Have you ever read Kierkegaard's Fear and Trembling? It's an extended philosophical reflection on the implications of the Abraham story for faith... Well worth a read...

B.G. Christensen said...

Though that interpretation of God seems rather passive-aggressive (as does mine here), I like him better than a God who would in all seriousness command a man to kill his son just to test his obedience. This story actually came from me realizing that using Abraham's sacrifice as an allegory for gay people who are asked to give up homosexual relationships for God only works if Abraham has to actually go through with it, and then do it again and again every day of his life. From there I realized that no reasonable Abraham would continue doing so indefinitely, and that no reasonable God would expect him to. So I guess the main difference between my Abraham and the interpretation you refer to is that mine passes the test--it just takes him a lot of failures before he gets there.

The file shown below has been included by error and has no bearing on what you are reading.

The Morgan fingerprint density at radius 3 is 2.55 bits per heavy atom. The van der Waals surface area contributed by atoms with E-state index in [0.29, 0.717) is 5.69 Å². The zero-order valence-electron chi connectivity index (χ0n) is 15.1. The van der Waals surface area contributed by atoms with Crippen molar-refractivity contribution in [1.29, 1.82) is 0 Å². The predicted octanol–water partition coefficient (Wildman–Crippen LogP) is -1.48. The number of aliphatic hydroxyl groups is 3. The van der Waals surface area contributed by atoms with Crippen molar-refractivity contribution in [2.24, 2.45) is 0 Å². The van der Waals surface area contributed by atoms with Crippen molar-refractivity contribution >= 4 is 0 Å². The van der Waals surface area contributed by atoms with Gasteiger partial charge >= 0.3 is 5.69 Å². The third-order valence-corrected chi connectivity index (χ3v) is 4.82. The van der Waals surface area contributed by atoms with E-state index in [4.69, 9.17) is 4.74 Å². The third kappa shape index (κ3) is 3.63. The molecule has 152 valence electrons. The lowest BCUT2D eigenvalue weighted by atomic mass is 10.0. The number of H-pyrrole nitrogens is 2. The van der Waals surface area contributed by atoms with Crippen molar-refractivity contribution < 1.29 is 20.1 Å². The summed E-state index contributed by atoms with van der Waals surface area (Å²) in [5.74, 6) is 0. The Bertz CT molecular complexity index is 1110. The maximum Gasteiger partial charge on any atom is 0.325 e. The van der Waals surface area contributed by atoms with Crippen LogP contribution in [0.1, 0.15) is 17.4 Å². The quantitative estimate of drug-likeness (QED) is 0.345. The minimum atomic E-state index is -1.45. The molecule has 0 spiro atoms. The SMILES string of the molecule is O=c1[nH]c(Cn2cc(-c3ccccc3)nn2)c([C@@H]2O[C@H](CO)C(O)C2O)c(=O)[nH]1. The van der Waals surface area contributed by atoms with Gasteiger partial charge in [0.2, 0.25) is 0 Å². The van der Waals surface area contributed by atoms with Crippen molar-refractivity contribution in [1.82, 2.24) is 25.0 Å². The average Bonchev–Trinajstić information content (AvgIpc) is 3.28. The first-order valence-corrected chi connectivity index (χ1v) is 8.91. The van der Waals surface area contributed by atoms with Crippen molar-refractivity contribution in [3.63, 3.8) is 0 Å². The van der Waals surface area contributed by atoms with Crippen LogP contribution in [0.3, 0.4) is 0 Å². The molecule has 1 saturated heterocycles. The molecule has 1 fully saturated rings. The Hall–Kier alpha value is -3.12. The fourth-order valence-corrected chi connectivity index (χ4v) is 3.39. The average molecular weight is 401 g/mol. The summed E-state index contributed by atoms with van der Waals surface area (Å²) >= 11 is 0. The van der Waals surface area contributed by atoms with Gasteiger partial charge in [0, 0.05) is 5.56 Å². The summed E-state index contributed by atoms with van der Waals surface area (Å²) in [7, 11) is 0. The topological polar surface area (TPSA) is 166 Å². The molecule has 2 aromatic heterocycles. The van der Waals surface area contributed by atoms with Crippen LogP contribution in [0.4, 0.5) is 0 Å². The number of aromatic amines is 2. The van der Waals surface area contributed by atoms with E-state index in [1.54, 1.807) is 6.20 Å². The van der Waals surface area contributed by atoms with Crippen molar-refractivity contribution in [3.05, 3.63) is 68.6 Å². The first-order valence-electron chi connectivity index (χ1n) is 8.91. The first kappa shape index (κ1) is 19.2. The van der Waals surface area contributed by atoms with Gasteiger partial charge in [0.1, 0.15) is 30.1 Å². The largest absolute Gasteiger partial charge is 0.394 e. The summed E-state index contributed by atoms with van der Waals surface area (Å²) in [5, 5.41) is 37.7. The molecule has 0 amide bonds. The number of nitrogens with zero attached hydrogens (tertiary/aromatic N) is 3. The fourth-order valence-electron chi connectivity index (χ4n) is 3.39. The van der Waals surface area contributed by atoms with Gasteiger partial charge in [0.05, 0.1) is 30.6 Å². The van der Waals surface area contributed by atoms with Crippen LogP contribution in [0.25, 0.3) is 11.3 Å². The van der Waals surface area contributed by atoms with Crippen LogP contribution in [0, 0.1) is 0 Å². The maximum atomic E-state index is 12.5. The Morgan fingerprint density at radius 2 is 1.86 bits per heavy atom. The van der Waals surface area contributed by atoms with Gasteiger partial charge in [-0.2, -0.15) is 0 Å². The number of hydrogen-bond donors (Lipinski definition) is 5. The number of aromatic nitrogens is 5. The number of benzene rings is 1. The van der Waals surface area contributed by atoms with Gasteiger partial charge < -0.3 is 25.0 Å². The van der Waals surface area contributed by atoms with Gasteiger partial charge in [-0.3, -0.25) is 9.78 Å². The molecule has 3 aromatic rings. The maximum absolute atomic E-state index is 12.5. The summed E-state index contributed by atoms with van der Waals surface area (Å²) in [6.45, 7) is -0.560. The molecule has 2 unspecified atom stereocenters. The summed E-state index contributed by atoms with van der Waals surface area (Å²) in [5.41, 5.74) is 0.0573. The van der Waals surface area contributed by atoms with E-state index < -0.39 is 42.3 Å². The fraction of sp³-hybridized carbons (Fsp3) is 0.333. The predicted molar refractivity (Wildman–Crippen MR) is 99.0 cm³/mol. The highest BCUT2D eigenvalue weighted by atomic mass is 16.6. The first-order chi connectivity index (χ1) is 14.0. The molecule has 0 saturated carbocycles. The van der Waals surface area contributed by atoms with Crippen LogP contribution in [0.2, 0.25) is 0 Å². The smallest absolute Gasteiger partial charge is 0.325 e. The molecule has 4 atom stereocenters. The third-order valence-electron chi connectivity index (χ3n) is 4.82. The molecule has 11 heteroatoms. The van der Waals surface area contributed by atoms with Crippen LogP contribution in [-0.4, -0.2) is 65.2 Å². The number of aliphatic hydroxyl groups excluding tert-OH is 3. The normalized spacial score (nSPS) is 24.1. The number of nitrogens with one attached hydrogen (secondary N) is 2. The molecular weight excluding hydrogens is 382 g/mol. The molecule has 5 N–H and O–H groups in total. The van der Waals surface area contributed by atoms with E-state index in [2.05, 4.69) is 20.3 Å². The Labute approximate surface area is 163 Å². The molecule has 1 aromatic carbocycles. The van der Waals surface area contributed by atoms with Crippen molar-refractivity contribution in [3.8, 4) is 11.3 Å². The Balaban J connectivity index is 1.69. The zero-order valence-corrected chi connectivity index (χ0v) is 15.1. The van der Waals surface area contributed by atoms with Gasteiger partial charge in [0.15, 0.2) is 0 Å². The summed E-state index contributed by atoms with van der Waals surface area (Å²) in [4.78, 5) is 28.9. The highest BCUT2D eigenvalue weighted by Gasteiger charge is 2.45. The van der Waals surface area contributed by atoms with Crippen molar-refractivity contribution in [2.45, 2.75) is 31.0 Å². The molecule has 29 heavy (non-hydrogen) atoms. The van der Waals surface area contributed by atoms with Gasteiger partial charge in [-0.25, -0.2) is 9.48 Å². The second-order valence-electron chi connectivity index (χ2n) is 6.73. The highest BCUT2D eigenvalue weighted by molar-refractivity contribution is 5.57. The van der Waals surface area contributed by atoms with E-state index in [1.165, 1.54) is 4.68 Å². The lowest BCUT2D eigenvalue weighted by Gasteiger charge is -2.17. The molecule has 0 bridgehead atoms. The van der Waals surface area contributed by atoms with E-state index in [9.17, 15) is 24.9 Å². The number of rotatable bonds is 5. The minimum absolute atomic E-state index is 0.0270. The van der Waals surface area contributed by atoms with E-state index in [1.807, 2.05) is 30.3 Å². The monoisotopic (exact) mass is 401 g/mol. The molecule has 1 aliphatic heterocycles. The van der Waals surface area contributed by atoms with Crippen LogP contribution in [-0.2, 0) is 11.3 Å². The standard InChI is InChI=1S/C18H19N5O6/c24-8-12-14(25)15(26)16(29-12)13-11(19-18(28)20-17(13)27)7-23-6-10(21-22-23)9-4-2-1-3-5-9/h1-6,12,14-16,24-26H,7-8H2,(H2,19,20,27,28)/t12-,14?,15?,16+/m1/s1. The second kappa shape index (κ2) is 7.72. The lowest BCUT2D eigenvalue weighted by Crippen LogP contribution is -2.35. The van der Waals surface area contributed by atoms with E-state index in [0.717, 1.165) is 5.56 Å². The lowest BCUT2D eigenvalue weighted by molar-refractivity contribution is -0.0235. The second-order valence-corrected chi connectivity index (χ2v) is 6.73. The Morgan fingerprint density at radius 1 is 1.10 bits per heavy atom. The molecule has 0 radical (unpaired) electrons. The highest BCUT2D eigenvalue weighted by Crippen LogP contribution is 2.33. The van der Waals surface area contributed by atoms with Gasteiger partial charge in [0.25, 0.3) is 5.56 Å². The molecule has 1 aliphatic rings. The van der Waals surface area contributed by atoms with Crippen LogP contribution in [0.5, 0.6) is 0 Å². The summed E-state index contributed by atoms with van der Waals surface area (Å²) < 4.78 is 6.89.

I'll have to take a look at Fear and Trembling.

John Gustav-Wrathall said...

Well, I like the implication that God lets us keep trying until we get it right (and that our suffering lasts only as long as we pigheadedly keep doing it wrong). That fits very much with my experience of God...

B.G. Christensen said...

And with Bill Murray's. (Or at least his character in Groundhog Day.)

Th. said...


We read this as part of our Bible unit today and one student decided it's all an allegory for impotence. One brings the wood and one brings the fire, but you need both.

B.G. Christensen said...

By "this" you mean "Abraham's Purgatory" or the biblical version? Either way that's a completely insane interpretation. But I like it.

Th. said...



wv: sunled

B.G. Christensen said...

Well thank you. I'm flattered. See what you can do about getting me into the high school canon.

Th. said...


A lot of kids botched the Abraham portion of the test because your version made a bigger impression on them than the King James.

B.G. Christensen said...

Woo hoo! Corrupting children is one of my favorite things to do.